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"vain, but I laboured more abundantly than they all: yet not I, but the grace of God "which was with me.'
How triumphantly also, and at the same time how modestly, does he declare, "I count all things but loss for the knowledge of Christ "Jesus my Lord; for whom I have suffered "the loss of all things, and count them but "dung, that I may win Christ, and be found "in him, not having mine own righteousness, "which is of the law, but that which is through "the faith of Christ; if by any means I might "attain unto the resurrection of the dead: not as though I had already attained, either were
already perfect; but I follow after it, that I may apprehend: brethren, I count not myself "to have apprehended; but this one thing I "do: forgetting those things which are behind, "and reaching forth unto those things which are
before, I press toward the mark, for the prize "of the high calling of God in Christ Jesus." And if we want not only a pattern to induce us to humility, but a warning also to deter us from vain-glory, the history of Herod will furnish us with a very terrible one: St. Luke will inform us, "that upon a set day, Herod, arrayed in "royal apparel, sat upon his throne and made "an oration: and the people gave a shout, say
ing, it is the voice of a god and not of a man. "And immediately the Angel of the Lord smote
him, because he gave not God the glory; "and he was eaten of worms and gave up "the ghost."
What shall we say then? Are our best actions of no value in the eyes of the Deity? Does not David tell us, that "precious in the sight of the "Lord is the death of his saints;" and St. Peter," the ornament of a meek and quiet
spirit is in the sight of God of great price?" Most certainly they are so: whatsoever is perfectly good is perfectly valuable, and whatsoever is but imperfectly good is at least valuable, so far as it is good: so that if you mean no more by our works having merit, than that they are of some value, it need not be contended with you. For as we are taught in our articles, "albeit that good works, which are the fruits "of faith and follow after justification, cannot put away our sins, and endure the severity of "God's judgment, yet are they pleasing and acceptable to God in Christ, and do spring "out necessarily of a true and lively faith, in"somuch that by them a lively faith may be as evidently known as a tree by its fruit."
Hence then appears the absurdity of those who put asunder what God hath joined together. They read, "that by faith alone we are "saved," and therefore they conclude that good works are unnecessary: they do not consider that good works are of the very essence of faith, and that faith without works is dead, being alone. True Christian faith worketh by love and charity, and by such works alone faith is made perfect for without holy actions, as well as holy thoughts, no man shall see the Lord. In sum, this is the true and genuine doctrine of the Church of England: "* they "believe that faith, which is alone and unac"companied with sincere obedience, is to be "esteemed not faith but presumption, and is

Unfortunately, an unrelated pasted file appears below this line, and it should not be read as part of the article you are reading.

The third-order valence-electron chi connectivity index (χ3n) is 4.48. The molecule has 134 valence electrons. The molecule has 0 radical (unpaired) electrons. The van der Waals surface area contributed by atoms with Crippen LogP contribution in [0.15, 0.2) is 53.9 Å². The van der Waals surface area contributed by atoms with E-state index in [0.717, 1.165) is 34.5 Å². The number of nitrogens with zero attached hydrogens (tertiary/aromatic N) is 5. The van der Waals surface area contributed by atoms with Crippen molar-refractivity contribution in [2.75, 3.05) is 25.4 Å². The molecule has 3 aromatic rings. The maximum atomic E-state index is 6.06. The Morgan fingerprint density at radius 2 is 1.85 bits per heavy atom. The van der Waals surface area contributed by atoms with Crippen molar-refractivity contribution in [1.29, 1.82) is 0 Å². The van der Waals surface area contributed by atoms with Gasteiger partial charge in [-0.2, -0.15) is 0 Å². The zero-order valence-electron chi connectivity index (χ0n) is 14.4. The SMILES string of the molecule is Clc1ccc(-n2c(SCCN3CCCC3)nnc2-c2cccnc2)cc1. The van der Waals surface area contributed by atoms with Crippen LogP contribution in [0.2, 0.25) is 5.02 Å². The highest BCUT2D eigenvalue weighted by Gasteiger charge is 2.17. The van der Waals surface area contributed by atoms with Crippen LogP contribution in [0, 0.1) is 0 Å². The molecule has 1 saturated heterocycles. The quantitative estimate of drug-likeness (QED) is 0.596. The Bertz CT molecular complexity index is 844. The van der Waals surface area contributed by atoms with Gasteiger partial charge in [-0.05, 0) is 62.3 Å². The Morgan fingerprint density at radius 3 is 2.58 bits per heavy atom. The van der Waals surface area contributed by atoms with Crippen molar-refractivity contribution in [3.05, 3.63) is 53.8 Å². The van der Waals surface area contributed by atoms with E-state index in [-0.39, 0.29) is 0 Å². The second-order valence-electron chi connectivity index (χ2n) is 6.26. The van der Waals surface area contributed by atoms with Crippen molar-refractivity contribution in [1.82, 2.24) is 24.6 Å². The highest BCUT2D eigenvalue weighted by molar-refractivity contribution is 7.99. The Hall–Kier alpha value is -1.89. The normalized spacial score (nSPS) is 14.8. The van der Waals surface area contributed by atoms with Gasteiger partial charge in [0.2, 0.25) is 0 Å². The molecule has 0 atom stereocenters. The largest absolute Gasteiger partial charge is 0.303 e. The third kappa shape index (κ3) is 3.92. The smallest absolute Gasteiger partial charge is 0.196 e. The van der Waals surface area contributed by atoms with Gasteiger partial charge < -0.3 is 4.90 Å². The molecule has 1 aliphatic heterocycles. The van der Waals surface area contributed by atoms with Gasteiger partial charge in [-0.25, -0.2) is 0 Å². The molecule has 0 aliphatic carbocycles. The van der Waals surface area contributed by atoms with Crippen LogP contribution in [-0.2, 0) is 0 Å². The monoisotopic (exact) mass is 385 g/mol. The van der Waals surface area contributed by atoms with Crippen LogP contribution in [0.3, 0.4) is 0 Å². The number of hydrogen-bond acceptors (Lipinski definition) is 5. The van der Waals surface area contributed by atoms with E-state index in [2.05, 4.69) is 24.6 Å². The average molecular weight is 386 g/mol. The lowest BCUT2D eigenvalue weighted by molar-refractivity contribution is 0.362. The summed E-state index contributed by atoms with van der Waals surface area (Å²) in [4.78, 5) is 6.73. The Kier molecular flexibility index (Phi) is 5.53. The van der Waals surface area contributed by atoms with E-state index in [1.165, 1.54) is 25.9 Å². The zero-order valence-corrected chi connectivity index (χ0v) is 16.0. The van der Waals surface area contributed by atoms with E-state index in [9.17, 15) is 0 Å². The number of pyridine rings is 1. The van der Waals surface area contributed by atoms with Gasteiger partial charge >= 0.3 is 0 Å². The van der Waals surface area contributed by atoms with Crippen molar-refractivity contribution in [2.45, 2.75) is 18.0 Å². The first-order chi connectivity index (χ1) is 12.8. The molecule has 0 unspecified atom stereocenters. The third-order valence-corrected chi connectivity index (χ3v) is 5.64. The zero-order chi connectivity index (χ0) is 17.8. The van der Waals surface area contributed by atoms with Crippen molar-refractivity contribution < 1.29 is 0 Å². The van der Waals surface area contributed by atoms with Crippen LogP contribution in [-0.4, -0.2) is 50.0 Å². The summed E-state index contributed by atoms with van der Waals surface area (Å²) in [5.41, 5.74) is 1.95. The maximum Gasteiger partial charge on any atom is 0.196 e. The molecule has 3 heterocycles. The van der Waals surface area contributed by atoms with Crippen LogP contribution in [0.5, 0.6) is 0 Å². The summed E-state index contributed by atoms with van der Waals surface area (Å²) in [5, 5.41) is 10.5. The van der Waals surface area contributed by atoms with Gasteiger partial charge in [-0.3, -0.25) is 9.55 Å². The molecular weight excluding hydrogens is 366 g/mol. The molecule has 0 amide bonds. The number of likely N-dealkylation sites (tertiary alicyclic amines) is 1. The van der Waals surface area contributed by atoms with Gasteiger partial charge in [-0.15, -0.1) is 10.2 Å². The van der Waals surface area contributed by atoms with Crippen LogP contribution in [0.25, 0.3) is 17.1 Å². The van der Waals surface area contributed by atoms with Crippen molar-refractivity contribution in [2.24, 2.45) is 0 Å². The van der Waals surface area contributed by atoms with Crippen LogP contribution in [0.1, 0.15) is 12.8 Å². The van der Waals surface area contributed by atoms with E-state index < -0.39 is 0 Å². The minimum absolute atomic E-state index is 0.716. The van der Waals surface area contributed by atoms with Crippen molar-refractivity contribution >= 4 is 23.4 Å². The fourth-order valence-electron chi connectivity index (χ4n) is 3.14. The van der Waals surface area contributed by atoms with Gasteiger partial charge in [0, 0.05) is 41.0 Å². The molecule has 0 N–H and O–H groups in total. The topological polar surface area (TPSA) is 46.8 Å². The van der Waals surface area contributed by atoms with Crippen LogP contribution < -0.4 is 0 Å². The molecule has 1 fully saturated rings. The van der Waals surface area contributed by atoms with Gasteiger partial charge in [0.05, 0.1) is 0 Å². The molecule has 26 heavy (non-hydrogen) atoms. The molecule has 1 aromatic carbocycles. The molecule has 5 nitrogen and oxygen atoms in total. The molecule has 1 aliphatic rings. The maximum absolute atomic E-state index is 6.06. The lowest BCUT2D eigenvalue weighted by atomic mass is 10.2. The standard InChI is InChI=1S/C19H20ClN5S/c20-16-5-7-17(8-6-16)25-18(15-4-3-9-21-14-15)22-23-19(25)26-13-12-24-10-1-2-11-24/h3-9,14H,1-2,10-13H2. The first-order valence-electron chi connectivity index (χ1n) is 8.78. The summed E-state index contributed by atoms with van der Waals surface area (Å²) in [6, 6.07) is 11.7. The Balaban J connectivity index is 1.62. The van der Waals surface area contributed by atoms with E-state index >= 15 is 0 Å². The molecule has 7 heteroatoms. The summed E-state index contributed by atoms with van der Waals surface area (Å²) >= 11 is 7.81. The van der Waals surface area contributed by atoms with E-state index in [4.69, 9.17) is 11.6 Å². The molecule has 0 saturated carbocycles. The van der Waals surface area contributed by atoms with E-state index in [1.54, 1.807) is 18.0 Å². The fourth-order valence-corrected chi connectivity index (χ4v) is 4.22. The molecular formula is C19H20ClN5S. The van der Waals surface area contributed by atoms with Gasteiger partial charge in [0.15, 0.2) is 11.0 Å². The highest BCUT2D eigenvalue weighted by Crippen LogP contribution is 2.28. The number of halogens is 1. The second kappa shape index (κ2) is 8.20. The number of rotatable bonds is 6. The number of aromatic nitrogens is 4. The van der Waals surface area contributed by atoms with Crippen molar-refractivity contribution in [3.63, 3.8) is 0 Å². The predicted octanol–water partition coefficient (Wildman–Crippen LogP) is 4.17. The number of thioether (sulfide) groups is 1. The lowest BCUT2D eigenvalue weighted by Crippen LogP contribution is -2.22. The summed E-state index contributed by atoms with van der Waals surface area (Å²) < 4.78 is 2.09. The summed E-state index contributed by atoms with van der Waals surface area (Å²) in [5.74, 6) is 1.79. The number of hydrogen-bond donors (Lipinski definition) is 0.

no way sufficient to justification; that though "works of charity be not imputed to justifica"tion, yet they are required as a necessary disposition in the person to be justified: and "that though, in regard of their imperfection, "no man can be justified by them, yet that, on "the other hand, no man can be justified with❝out them."
Let each of us, therefore, as true sons of the church, and faithful followers of Jesus Christ,
cease not earnestly to beseech Almighty God, that he would pour into our hearts the gifts and graces of his holy spirit, without which we cannot attain unto a true faith; that he would also keep us stedfast in that faith without which we cannot be justified; and on our parts, let us shew the purity of our faith by the fruits of good living; without which our faith cannot be effectual to salvation:" For though it is faith "alone which justifies a man, yet that faith "which is alone will never save him*."
HEBREWS iii. 13.
Exhort one another daily, while it is called to day; lest any one of you be hardened through the deceitfulness of sin.
HE Scriptures justly represent the life of a
Christian as a state of war: He treads in the dangerous paths of an enemy's country, and is exposed to the violence of open attack, and the snares of secret surprize. On the one hand, he is threatened by the undisguised malice of the world; on the other, he is solicited by the subtle insinuations of sin: The one endeavours to shake the stedfastness of his faith; the other to cheat him of his innocence by wily arts and delusive intrigues.
It therefore becomes the christian warrior ever to be upon his guard, as well against the one as the other: but yet, from which of the two his virtue is most in danger, is no very difficult